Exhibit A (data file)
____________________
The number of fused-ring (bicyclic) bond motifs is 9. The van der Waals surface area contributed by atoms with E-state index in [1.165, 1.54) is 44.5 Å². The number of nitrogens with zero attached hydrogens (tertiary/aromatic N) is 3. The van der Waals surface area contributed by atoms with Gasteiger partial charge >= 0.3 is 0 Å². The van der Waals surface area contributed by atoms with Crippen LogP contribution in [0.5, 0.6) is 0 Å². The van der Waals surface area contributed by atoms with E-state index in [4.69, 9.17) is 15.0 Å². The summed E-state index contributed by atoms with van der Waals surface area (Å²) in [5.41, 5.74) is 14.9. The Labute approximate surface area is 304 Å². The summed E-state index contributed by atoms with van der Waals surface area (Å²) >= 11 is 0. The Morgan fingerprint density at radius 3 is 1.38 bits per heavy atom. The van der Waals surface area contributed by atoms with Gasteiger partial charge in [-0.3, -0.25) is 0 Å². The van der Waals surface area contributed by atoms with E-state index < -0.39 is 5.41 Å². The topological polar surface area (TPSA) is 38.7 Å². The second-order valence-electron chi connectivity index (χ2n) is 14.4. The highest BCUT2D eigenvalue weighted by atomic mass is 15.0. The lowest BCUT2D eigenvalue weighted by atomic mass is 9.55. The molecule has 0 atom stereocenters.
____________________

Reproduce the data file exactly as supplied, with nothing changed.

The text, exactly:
The number of fused-ring (bicyclic) bond motifs is 9. The van der Waals surface area contributed by atoms with E-state index in [1.165, 1.54) is 44.5 Å². The number of nitrogens with zero attached hydrogens (tertiary/aromatic N) is 3. The van der Waals surface area contributed by atoms with Gasteiger partial charge >= 0.3 is 0 Å². The van der Waals surface area contributed by atoms with Crippen LogP contribution in [0.5, 0.6) is 0 Å². The van der Waals surface area contributed by atoms with E-state index in [4.69, 9.17) is 15.0 Å². The summed E-state index contributed by atoms with van der Waals surface area (Å²) in [5.41, 5.74) is 14.9. The Labute approximate surface area is 304 Å². The summed E-state index contributed by atoms with van der Waals surface area (Å²) >= 11 is 0. The Morgan fingerprint density at radius 3 is 1.38 bits per heavy atom. The van der Waals surface area contributed by atoms with Gasteiger partial charge in [-0.3, -0.25) is 0 Å². The van der Waals surface area contributed by atoms with E-state index < -0.39 is 5.41 Å². The topological polar surface area (TPSA) is 38.7 Å². The second-order valence-electron chi connectivity index (χ2n) is 14.4. The highest BCUT2D eigenvalue weighted by atomic mass is 15.0. The lowest BCUT2D eigenvalue weighted by atomic mass is 9.55. The molecule has 0 atom stereocenters.